Illicit drugs associated with increased likelihood of developing atrial fibrillation

Methamphetamines, cocaine, opiates, and cannabis are associated with an increased likelihood of developing atrial fibrillation, according to an 11-year study in more than 23 million adults published today in European Heart Journal, a journal of the European Society of Cardiology (ESC).

Risks of the heart rhythm disorder were elevated in illicit drug users regardless of established predisposing factors including age, obesity, tobacco use, alcohol abuse, heart disease, and diabetes.

This was the first large, long-term study examining the relationship between methamphetamines, cocaine, opiates, cannabis and atrial fibrillation. All four drugs were associated with higher risks of developing atrial fibrillation than many conventional risk factors including high cholesterol and diabetes. This indicates that avoiding these substances could help prevent the condition."

Gregory Marcus, Study Author Professor, University of California, San Francisco, US

Atrial fibrillation is the most common heart rhythm disorder worldwide.2 Symptoms include palpitations, shortness of breath, fatigue, and difficulty sleeping. Atrial fibrillation increases the risk of stroke by five times. The condition is associated with a two-fold increased risk of death in women and a 1.5-fold increase in men. Alcohol and tobacco smoking have each been associated with a
heightened risk of atrial fibrillation, but relationships with other drugs are poorly understood.

The study was conducted using databases of the Office of Statewide Health Planning and Development. The analysis included all adults in California who were free of atrial fibrillation and received care in an emergency department, same-day surgery unit, or hospital from 1 January 2005 to 31 December 2015. The study included 23,561,884 participants. Of those, 98,271 used methamphetamine, 48,700 used cocaine, 10,032 used opiates, and 132,834 used cannabis. A total of 998,747 participants (4.2%) developed incident atrial fibrillation during the 11-year study.

The researchers analyzed associations between the use of each substance and a new diagnosis of atrial fibrillation after adjusting for factors that could influence the relationship, including age, sex, obesity, tobacco use, alcohol abuse, income, high blood pressure, dyslipidaemia, diabetes, and coronary artery disease. The use of methamphetamines was associated with a nearly doubled risk of incident atrial fibrillation, with a hazard ratio of 1.86. The corresponding hazard ratios for opiates, cocaine, and cannabis were 1.74, 1.61, and 1.35, respectively.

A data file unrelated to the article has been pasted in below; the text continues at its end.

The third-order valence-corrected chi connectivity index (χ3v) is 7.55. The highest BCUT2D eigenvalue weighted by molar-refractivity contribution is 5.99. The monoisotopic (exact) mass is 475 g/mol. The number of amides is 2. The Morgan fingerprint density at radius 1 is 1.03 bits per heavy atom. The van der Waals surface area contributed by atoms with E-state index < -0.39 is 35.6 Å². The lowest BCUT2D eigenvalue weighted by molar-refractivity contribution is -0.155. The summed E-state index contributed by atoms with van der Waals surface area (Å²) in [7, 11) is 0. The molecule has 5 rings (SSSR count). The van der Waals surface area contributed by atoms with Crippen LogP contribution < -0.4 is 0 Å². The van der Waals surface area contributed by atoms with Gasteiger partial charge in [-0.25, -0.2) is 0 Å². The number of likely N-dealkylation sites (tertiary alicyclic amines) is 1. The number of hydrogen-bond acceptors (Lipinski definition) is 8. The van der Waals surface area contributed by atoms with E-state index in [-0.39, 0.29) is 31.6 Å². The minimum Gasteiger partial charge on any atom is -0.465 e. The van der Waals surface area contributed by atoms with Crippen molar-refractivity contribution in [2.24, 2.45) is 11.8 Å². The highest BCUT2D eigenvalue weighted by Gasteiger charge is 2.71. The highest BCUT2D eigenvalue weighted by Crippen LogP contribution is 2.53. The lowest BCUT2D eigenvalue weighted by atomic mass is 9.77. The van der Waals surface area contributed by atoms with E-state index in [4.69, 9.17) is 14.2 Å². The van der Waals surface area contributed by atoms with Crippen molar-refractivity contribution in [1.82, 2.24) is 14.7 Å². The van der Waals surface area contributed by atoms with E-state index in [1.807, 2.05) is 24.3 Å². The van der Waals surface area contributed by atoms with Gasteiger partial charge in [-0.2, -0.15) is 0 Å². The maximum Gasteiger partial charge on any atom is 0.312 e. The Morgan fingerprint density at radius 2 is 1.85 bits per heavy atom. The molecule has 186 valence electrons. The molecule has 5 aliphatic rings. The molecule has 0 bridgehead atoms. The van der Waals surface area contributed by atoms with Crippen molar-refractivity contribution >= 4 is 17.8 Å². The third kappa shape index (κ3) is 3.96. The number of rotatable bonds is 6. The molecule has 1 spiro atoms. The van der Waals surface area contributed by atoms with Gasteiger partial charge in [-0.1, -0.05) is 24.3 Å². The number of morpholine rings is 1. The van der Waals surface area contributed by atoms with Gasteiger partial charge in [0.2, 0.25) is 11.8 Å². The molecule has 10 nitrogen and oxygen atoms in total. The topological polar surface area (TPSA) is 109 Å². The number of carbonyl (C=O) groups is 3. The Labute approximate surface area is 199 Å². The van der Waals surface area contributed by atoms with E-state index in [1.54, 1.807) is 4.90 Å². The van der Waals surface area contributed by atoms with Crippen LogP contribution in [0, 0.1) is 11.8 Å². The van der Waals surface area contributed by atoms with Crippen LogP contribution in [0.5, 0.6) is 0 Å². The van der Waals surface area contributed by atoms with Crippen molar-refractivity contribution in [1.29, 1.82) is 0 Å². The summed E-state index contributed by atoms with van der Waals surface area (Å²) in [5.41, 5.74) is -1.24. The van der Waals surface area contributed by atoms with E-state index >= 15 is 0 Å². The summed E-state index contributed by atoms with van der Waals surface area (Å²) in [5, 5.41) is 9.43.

Professor Marcus said: "Although the link was weakest for cannabis, it was still associated with a higher likelihood of a new atrial fibrillation diagnosis than known risk factors such as dyslipidemia and diabetes, which had hazard ratios of 1.26 and 1.24, respectively. Cannabis use carried a similar relative risk of incident atrial fibrillation as tobacco use, which had a hazard ratio of 1.32."

The researchers also investigated the impact of the number of drugs and frequency of use. Participants using two or more illicit drugs were 1.63 times more likely to develop atrial fibrillation than single drug users. Regarding frequency, drug dependent participants had a similar risk of atrial fibrillation as episodic users.

Professor Marcus said: "In an analysis of unprecedented size, we have shown that users of illicit drugs were at substantially greater risks of atrial fibrillation compared with non-users. More than 60% of atrial fibrillation patients have significantly impaired quality of life, and strokes related to the condition are often fatal or disabling.2 As some regions take steps towards legalizing recreational cannabis and adopting more lenient laws on the use of other illicit drugs, our research suggests caution and the importance of disseminating information on the potential harms."

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